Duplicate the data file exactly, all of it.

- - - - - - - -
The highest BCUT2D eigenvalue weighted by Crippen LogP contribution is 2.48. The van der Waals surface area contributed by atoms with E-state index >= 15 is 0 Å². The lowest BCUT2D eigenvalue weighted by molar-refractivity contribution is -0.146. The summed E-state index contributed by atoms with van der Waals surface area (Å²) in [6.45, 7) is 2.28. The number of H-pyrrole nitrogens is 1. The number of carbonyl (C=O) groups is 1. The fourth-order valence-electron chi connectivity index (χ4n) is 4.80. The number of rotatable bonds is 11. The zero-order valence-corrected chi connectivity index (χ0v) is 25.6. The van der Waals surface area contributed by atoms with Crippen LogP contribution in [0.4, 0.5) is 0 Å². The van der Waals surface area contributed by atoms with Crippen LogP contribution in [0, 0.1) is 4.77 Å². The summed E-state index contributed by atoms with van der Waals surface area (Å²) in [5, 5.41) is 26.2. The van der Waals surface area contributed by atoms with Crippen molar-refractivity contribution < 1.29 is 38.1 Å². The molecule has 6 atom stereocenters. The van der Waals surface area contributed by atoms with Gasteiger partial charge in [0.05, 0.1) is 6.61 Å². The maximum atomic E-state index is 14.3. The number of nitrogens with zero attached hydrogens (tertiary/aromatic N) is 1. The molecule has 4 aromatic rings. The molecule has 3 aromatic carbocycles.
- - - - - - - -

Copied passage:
The highest BCUT2D eigenvalue weighted by Crippen LogP contribution is 2.48. The van der Waals surface area contributed by atoms with E-state index >= 15 is 0 Å². The lowest BCUT2D eigenvalue weighted by molar-refractivity contribution is -0.146. The summed E-state index contributed by atoms with van der Waals surface area (Å²) in [6.45, 7) is 2.28. The number of H-pyrrole nitrogens is 1. The number of carbonyl (C=O) groups is 1. The fourth-order valence-electron chi connectivity index (χ4n) is 4.80. The number of rotatable bonds is 11. The zero-order valence-corrected chi connectivity index (χ0v) is 25.6. The van der Waals surface area contributed by atoms with Crippen LogP contribution in [0.4, 0.5) is 0 Å². The van der Waals surface area contributed by atoms with Crippen LogP contribution in [0, 0.1) is 4.77 Å². The summed E-state index contributed by atoms with van der Waals surface area (Å²) in [5, 5.41) is 26.2. The van der Waals surface area contributed by atoms with Crippen molar-refractivity contribution < 1.29 is 38.1 Å². The molecule has 6 atom stereocenters. The van der Waals surface area contributed by atoms with Gasteiger partial charge in [0.05, 0.1) is 6.61 Å². The maximum atomic E-state index is 14.3. The number of nitrogens with zero attached hydrogens (tertiary/aromatic N) is 1. The molecule has 4 aromatic rings. The molecule has 3 aromatic carbocycles.